Kevin Durant, LeBron James

The Extra Pass: Identifying Offensive Calling Cards

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The Extra Pass is a new daily column that’s designed to give you a better look at a theme, team, player or scheme. Today, we look at which teams are outperforming all others in specific areas of the game.

Play logging has been used by NBA teams for quite some time, but the derived numbers were rarely made public. If we wanted to know, for example, which team performed the best in transition opportunities, we could get in the ballpark with general inferences. We could gather that a team like the Los Angeles Clippers, with dunking machines controlled by the league’s greatest point guard, were probably really great in transition, but without the raw data, it was tough to know for sure.

Synergy Sports removes a lot of that guesswork. They log every single possession from every single game, and place each play into one of many categories. The categorization may not be 100 percent accurate all the time, but you imagine logging every offensive play for the Washington Wizards with no “???” category available to bail you out. It’s not easy. That said, Synergy does give us solid numbers to work with, and today, we’ll use those numbers to see which teams are leading certain offensive categories as we approach the halfway mark of the season.

Isolation

Top Team: Los Angeles Lakers – .92 PPP (points per possession), isolation plays used 11.6% of the time.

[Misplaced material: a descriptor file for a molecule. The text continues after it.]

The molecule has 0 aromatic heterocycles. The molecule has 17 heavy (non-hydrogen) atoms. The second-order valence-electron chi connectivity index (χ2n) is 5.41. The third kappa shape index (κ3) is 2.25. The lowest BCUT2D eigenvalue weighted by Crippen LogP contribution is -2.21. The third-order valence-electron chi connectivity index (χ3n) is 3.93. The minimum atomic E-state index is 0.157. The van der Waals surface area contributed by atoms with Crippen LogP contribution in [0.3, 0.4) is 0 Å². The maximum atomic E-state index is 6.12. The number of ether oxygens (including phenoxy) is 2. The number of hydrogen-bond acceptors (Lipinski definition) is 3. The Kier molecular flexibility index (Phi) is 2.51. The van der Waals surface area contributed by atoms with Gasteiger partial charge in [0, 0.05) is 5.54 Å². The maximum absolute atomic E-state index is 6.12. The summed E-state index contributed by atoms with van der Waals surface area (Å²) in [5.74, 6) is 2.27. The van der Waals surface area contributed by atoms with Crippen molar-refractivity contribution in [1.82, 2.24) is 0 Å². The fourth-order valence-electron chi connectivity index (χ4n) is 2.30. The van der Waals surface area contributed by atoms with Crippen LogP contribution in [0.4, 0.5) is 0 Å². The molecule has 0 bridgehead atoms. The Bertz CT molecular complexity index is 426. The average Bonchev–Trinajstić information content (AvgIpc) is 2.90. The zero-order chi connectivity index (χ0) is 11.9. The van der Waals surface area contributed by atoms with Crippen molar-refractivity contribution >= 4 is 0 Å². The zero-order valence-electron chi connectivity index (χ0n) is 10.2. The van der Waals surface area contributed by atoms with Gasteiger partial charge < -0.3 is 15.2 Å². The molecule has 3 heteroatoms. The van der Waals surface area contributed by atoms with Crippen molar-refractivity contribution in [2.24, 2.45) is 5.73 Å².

Go figure —  the struggling Los Angeles Lakers are actually tops in the league in points per possession in isolation, mainly because Kobe Bryant has been a one man wrecking crew all year. Bryant has accounted for 200 of the Lakers’ 342 isolation attempts (58.4%), and he’s converted at the league’s 13th best rate, netting .97 PPP when he goes iso.

You can possibly point the finger at Bryant for not getting teammates involved enough, or creating a selfish culture within the organization, but you can’t say he hasn’t been productive when he calls his own number. To even further prove that point, Bryant is the league’s best post scorer (1.15 PPP) this season, hitting over 63% of his shots. That only accounts for 8% of Kobe’s total attempts, which makes you wonder if the Lakers would be better off if Bryant were allowed to spend more time on the block.

Post Up

Top Team: New York Knicks — .95 PPP, accounts for 6.5% of all possessions

Ah, sweet, sweet moderation. The Knicks rarely post up anyone who doesn’t have an actual post-up game; a basic concept which a lot of teams struggle to grasp. To wit, of the Knicks’ 165 post attempts this season, 93 of those have gone to Carmelo Anthony. Thankfully for the Knicks, Anthony is a monster with his back to the basket, and he has relied pretty heavily on his post game this season (17.2% of his attempts). His impressive 1.04 points per possession in the post ranks 6th among all NBA players. There’s nothing small (at least offensively) about Melo at the 4.